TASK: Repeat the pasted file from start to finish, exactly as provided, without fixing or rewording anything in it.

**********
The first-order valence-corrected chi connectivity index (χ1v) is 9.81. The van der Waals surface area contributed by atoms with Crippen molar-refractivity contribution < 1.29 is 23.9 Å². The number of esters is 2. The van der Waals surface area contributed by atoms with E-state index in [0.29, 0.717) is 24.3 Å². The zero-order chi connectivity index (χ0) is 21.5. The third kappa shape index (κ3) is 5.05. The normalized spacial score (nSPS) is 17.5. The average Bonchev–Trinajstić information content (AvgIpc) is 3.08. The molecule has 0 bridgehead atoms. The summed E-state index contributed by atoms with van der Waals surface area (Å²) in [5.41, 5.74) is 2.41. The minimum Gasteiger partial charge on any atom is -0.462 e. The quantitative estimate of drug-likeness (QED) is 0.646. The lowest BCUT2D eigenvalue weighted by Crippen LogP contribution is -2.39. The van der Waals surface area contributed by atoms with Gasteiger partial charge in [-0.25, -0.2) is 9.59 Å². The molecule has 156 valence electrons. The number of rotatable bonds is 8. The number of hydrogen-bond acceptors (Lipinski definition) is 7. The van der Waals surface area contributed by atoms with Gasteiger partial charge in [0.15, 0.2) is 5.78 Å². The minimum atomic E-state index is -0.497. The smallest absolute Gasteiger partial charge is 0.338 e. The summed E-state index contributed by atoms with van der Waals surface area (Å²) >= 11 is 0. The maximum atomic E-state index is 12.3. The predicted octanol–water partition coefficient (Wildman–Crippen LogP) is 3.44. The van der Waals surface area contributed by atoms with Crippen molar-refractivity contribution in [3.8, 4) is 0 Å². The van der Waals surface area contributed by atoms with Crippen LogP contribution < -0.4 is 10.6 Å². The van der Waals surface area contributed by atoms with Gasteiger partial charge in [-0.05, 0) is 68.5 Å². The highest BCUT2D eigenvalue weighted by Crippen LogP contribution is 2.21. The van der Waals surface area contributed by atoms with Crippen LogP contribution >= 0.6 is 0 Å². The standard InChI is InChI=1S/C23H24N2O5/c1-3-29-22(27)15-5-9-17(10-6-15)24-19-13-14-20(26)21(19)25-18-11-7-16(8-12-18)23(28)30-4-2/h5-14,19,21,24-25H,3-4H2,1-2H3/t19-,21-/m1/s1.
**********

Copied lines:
The first-order valence-corrected chi connectivity index (χ1v) is 9.81. The van der Waals surface area contributed by atoms with Crippen molar-refractivity contribution < 1.29 is 23.9 Å². The number of esters is 2. The van der Waals surface area contributed by atoms with E-state index in [0.29, 0.717) is 24.3 Å². The zero-order chi connectivity index (χ0) is 21.5. The third kappa shape index (κ3) is 5.05. The normalized spacial score (nSPS) is 17.5. The average Bonchev–Trinajstić information content (AvgIpc) is 3.08. The molecule has 0 bridgehead atoms. The summed E-state index contributed by atoms with van der Waals surface area (Å²) in [5.41, 5.74) is 2.41. The minimum Gasteiger partial charge on any atom is -0.462 e. The quantitative estimate of drug-likeness (QED) is 0.646. The lowest BCUT2D eigenvalue weighted by Crippen LogP contribution is -2.39. The van der Waals surface area contributed by atoms with Gasteiger partial charge in [-0.25, -0.2) is 9.59 Å². The molecule has 156 valence electrons. The number of rotatable bonds is 8. The number of hydrogen-bond acceptors (Lipinski definition) is 7. The van der Waals surface area contributed by atoms with Gasteiger partial charge in [0.15, 0.2) is 5.78 Å². The minimum atomic E-state index is -0.497. The smallest absolute Gasteiger partial charge is 0.338 e. The summed E-state index contributed by atoms with van der Waals surface area (Å²) >= 11 is 0. The maximum atomic E-state index is 12.3. The predicted octanol–water partition coefficient (Wildman–Crippen LogP) is 3.44. The van der Waals surface area contributed by atoms with Crippen molar-refractivity contribution in [3.8, 4) is 0 Å². The van der Waals surface area contributed by atoms with Crippen LogP contribution < -0.4 is 10.6 Å². The van der Waals surface area contributed by atoms with Gasteiger partial charge in [-0.05, 0) is 68.5 Å². The highest BCUT2D eigenvalue weighted by Crippen LogP contribution is 2.21. The van der Waals surface area contributed by atoms with Crippen LogP contribution >= 0.6 is 0 Å². The standard InChI is InChI=1S/C23H24N2O5/c1-3-29-22(27)15-5-9-17(10-6-15)24-19-13-14-20(26)21(19)25-18-11-7-16(8-12-18)23(28)30-4-2/h5-14,19,21,24-25H,3-4H2,1-2H3/t19-,21-/m1/s1.